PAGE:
I digress though, we need reviews, reviews are important, all forms of media use them and we all know games are no exception to this. It's just a shame most game reviews are not of the same calibre of those of other mediums. With in depth discussions about more than just "how good are the graphics?"

Anyway I have rambled on long enough. We live in a market economy and what is most popular often rises to the top. The beauty of the Internet is their is room for everyone.

Keep up the good work :)


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Iroquois Pliskin said...

I agree with much of your assessment of the current state of games criticism. However, I do think your view gives the mainstream game critic a very difficult task.

If you focus on putting the game in terms a layman can understand by sticking to theme and character (where possible), it makes it hard to communicate the merits of games whose chief virtues lie in the innovativeness of their gameplay. Resident Evil 4 is a fantastic game, but its difficult to communicate the experiences that make this game special without putting a controller in the reader's hand. Maybe we just lack the language for this task yet.

The other problem, it seems to me, is explaining how gameplay can reinforce the themes of the game's narrative. I think N'Gai's review of Metal Gear Solid made a valiant step in this direction, I would wonder what sort of reaction it received.

Also thanks, I found this discussion interesting. I wrote about it in a post on my blog: versusclucluland.blogspot.com

Anonymous said...

As far as readers go, I think there's a split. By and large, they just want to glance over something like "Top, Uh, 17 Games that Came Out This Week," while only a few want to discourse about gaming as an art form. For instance, I recently wrote a piece concerning racism in the gaming industry, and the comments I received weren't what I'd expected. The general response was "Who cares about how games can enlighten me? I only play games for escapism."

However, I think things are looking up. I mean, Michael's article -- which points to successful blogs that aren't afraid to tackle bigger issues -- is certainly encouraging.

Anonymous said...

Ultimately readers of game journalism vote on the quality of game journalism by posting on game review sites. At the moment at least, it is pretty darn clear that there are financial pressures on the major gaming web sites to double-think their reviews before publishing them. That's not how game journalism should work of course. So it is reasonable for game fans like myself to regard any reviews from a major website with a hefty grain of salt. Look at Eurogamer. I love that website but the quality of reviews are going down as the popularity of the site goes up. The site is trying way too hard to appeal to the "average gamer" whatever that is. That leaves me to wonder what caused that editorial direction to take place. And that leaves me wondering if Eurogamer is double-thinking its reviews and what internal pressures are occurring there.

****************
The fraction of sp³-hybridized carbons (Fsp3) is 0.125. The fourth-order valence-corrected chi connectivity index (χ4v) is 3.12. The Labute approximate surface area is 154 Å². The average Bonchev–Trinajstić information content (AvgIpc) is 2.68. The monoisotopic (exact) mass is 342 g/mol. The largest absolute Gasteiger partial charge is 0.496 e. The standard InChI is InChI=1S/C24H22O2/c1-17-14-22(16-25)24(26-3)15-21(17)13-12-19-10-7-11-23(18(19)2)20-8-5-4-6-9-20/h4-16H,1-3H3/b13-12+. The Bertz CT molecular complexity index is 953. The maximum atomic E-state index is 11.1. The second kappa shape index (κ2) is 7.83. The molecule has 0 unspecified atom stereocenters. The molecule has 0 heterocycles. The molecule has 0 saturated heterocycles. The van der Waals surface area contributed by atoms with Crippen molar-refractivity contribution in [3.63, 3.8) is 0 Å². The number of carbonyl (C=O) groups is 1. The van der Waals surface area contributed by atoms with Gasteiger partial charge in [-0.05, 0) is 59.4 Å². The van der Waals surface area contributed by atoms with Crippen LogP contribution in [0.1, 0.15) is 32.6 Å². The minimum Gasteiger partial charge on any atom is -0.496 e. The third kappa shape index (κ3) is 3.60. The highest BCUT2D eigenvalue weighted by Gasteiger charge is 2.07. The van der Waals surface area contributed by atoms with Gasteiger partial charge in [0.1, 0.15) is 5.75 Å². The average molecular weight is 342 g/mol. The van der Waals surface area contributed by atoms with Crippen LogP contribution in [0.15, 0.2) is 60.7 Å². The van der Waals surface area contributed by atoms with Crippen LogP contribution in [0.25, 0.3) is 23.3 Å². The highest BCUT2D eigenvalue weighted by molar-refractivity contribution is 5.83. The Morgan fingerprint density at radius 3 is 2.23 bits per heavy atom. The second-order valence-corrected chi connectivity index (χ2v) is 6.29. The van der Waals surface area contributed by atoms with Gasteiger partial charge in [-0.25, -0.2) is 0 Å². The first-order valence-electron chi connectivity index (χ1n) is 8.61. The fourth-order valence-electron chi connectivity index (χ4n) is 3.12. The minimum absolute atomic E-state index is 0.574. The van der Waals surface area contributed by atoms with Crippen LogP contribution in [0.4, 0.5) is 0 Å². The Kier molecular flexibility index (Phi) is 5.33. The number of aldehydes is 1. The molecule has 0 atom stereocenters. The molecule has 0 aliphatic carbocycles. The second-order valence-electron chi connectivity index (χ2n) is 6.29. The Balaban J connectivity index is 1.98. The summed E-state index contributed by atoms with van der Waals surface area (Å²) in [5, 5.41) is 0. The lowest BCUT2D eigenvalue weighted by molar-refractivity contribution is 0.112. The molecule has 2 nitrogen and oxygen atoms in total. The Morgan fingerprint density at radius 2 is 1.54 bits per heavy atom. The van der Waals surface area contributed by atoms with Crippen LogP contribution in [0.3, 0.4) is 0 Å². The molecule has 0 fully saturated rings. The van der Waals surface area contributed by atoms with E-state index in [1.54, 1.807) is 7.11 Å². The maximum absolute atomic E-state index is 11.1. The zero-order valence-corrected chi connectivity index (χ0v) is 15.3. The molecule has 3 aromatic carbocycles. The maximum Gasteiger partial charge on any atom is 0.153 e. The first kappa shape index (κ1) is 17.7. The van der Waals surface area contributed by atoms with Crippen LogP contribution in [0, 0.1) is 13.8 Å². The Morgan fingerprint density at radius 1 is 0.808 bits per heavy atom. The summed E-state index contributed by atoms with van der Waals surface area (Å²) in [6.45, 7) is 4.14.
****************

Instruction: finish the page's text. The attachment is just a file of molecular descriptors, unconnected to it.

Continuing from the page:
Mitch Krpata said...

Some excellent comments here. The common thread seems to be that, at the very least, the equalizing power of the Web means that any type of game criticism is available somewhere. The difficulty is finding it. The Web -- and this "movement," which I'm not sure is the right word, either -- is making that easier for everyone.

Iroquois, you're right about the challenge of explaining something like Resident Evil 4 to a perhaps non-gaming audience, but that's what appeals to me about writing reviews. In fact, I tried very hard to explain to mainstream audiences why I love that game when I reviewed RE4 Wii Edition.

Sparky said...

The web makes finding considered criticism easier, but I wouldn't yet say it's easy. Suppose you were a casual fan who had his mind blown by No More Heroes and wanted to find out what that all meant. Where would you start? How would you even know that anyone wrote detailed critical pieces? Deeper game criticism may be a fad, or a phase, or even a trend, but it's not a movement, really. It lacks the organization or focus to be that.

Anonymous said...

But deeper game criticism can be a movement once intelligent video game writers go about making their presence felt.

In the article, you said that break down of content into easily digestable facts doesn't necessarily indicate a dumbing down of the public. I think that's precisely what it suggests, since people don't want to take the time out to sit, analyze and learn. Bits of info will get smaller and smaller, and soon nobody will even bother with articles.

I understand intelligently written game criticisms because I have been a game player for years and years. But I think, making the new readers understand the articles is just a matter of them understanding gaming terms, which a writer can attempt to put in context when (s)he writes so that the meaning is implied. Not all the time, but whenever they can.

Anonymous said...

Lol, I understand them because I myself am also intelligent, or would like to imagine so. Sorry, felt the need to correct that.

Sparky said...

How will this kind of criticism assert itself, though? To a certain extent "game criticism" seems like something you're not going to find unless you already know where it is. Maybe a sort of group feed akin to Research Blogging would help with that, so that you could at least find more if you found one instance. Or it could be as simple as an index somewhere. I'm not saying these sort of thing have to be done; I just feel like the barrier between this kind of criticism and its potential audience is higher than it could be. Breaking that barrier down would probably require some kind of organization.

Shawn Elliott said...

Hello Mitch. I'd love to talk sometime.
Shawn Elliott

ColbyCheese said...

I think another thing to consider is that, because the concept of bringing intelligent discussion to games is relatively new, it's still very much a mixed bag. Even amongst the "New Guard", there are quite a few voices that, although DIFFERENT, aren't very insightful.

It's still going to take a while for the quality work to rise to the top where it can even hope to have a measurable impact on the group at large.

Of course, engaging people on an intellectual level is better than nothing I suppose. Baby steps.

Anonymous said...

Here here, mwc. Someone set up a circa 2002 blog-ring for 'intelligent gaming criticism' and we can all join the alliance! Though if it were that easy to find all this good game writing, I might find myself doing more reading & writing about games than actually gaming.